Twitter and Facebook Are Not a Marketing Strategy

Marketing / Monday, October 11th, 2010

Just a quick post about what is becoming an over-reliance by business owners to use Twitter and Facebook as the exclusive means for building awareness or for promoting their products or services.

Don't get me wrong, both Twitter and Facebook may have a place in your overall marketing strategy, but that's just the point–you need to have a some semblance of a marketing strategy to determine what social media tools will be useful in that strategy and which ones will not.

A media strategy need not be overly complicated. These are the three fundamental elements:

  1. You need a core presence online. A core presence where you sell your stuff or establish what it is you do. This is either a website or blog or some primary online space where you are responsible for the branding and the content. This is your home base and the place that you want folks to visit and take some action. Action includes things like buying a product, subscribing to an email list, becoming a member or accepting whatever call to action you've determined is important to move your business forward. A Twitter or Facebook profile might be enough, but it's much better if you own the look, feel, design and interface of your core presence.
  2. You need an understanding of your target audience and where they spend time online (and offline). Who are you marketing to and what are their needs? What questions is your target audience searching for the answers to via search engines or community participation? Who or what are the factors that most influence whether your target audience decides to choose a product or a service and how can you become associated with or become a similar influence? How can you develop a connections and relationships with your target audience so that when they're ready to act, you come immediately to mind? While your tweeting away and posting updates about your day or sharing funny anecdotes in your profile, your competition is posting industry information or helpful tips and information from their core online presence all while directing traffic to their site and building additional credibility with people who will view them as the go-to expert on your topic.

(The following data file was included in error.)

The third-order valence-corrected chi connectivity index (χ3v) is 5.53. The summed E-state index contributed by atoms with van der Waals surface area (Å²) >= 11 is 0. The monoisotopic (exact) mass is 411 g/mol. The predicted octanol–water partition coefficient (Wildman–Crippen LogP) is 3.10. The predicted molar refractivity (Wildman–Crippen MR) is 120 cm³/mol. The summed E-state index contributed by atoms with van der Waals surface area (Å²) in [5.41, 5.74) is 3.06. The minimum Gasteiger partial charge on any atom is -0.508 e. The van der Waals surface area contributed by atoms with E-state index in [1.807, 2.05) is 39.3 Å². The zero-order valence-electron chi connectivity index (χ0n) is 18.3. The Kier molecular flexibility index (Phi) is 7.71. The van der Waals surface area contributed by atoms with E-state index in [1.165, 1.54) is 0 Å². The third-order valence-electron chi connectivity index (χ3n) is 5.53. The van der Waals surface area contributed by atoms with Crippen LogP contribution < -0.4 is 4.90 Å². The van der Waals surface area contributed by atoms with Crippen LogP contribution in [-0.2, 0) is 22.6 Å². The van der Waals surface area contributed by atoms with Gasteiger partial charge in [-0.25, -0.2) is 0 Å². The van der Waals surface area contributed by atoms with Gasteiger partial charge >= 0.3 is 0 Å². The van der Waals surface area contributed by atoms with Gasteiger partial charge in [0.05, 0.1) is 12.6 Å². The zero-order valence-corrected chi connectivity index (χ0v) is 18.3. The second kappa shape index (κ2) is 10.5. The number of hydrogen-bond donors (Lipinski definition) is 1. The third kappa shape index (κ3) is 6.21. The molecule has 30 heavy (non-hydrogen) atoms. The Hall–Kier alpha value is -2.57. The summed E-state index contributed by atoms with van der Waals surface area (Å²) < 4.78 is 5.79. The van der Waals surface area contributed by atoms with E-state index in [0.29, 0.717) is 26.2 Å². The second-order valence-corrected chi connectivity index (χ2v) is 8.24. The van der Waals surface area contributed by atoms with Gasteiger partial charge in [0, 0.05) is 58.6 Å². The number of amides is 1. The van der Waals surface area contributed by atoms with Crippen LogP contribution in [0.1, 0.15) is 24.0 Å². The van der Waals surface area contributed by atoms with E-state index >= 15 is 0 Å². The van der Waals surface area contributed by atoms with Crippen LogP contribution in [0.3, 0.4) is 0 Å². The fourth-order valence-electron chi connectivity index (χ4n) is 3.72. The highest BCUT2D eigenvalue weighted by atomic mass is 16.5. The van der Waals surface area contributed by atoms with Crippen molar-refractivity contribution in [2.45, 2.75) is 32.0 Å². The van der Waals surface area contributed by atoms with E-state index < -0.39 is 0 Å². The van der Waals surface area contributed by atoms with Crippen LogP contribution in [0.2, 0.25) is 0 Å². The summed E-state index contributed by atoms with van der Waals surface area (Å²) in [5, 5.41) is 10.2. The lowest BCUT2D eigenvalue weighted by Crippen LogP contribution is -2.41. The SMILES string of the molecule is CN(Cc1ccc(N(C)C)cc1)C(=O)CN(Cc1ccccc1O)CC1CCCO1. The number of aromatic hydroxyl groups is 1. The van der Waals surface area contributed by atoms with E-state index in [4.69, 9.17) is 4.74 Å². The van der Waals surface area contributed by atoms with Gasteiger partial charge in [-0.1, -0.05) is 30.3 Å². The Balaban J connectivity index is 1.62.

3. You need to know how to convert attention into action. If you have a core presence and you're using content from that source in addition sharing resources, tips and other helpful information with your audience, you're probably starting to see an increase in the number of people that are visiting your site or reaching out to you to connect on numerous social networks. This is great but numbers don't mean anything if they don't convert into meaningful action. What is it that you want people to do once you've captured their attention and they've come looking to you for more information? If you simply want attention, provide a means for them to become a follower or subscriber so that you can keep them informed of what you're doing and continue building credibility and expertise. If you want them to make a purchase, offer the option via a checkout process that is reaffirmed by testimonials or other social proof to validate and justify their choice.

At the very least, have a method to continue to follow-up with interested persons who probably won't take the ultimate action right away but who have expressed an interest in learning more–these people are what Twitter and Facebook are really about as they become potential customers and advocates of what you provide for their friends, and their friends friends, etc. Without a core presence, an understanding of your target audience, and a call to action, your tweets and updates might be interesting but they won't be productive.

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